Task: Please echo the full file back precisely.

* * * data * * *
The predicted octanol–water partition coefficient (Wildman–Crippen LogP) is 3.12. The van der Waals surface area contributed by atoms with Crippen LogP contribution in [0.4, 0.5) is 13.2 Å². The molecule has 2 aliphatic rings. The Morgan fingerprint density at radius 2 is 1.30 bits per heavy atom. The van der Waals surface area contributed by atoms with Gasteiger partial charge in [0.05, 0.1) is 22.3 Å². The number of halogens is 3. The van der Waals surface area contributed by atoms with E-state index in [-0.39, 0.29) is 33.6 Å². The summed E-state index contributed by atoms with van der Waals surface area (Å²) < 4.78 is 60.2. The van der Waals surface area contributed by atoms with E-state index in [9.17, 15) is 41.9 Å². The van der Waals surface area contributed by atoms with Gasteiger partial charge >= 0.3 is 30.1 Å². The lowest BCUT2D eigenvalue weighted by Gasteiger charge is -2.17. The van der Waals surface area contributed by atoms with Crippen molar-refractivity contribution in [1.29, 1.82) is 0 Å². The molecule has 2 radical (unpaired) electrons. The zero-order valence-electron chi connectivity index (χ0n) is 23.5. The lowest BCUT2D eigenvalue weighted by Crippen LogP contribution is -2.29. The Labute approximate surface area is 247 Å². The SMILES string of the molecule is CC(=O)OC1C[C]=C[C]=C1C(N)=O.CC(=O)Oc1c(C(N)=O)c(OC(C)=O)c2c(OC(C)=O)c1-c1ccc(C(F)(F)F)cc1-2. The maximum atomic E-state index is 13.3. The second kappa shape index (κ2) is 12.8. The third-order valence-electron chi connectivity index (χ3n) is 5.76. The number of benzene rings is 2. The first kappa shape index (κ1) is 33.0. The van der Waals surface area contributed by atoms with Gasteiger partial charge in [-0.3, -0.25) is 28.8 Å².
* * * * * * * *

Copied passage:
The predicted octanol–water partition coefficient (Wildman–Crippen LogP) is 3.12. The van der Waals surface area contributed by atoms with Crippen LogP contribution in [0.4, 0.5) is 13.2 Å². The molecule has 2 aliphatic rings. The Morgan fingerprint density at radius 2 is 1.30 bits per heavy atom. The van der Waals surface area contributed by atoms with Gasteiger partial charge in [0.05, 0.1) is 22.3 Å². The number of halogens is 3. The van der Waals surface area contributed by atoms with E-state index in [-0.39, 0.29) is 33.6 Å². The summed E-state index contributed by atoms with van der Waals surface area (Å²) < 4.78 is 60.2. The van der Waals surface area contributed by atoms with E-state index in [9.17, 15) is 41.9 Å². The van der Waals surface area contributed by atoms with Gasteiger partial charge >= 0.3 is 30.1 Å². The lowest BCUT2D eigenvalue weighted by Gasteiger charge is -2.17. The van der Waals surface area contributed by atoms with Crippen molar-refractivity contribution in [1.29, 1.82) is 0 Å². The molecule has 2 radical (unpaired) electrons. The zero-order valence-electron chi connectivity index (χ0n) is 23.5. The lowest BCUT2D eigenvalue weighted by Crippen LogP contribution is -2.29. The Labute approximate surface area is 247 Å². The SMILES string of the molecule is CC(=O)OC1C[C]=C[C]=C1C(N)=O.CC(=O)Oc1c(C(N)=O)c(OC(C)=O)c2c(OC(C)=O)c1-c1ccc(C(F)(F)F)cc1-2. The maximum atomic E-state index is 13.3. The second kappa shape index (κ2) is 12.8. The third-order valence-electron chi connectivity index (χ3n) is 5.76. The number of benzene rings is 2. The first kappa shape index (κ1) is 33.0. The van der Waals surface area contributed by atoms with Gasteiger partial charge in [-0.3, -0.25) is 28.8 Å².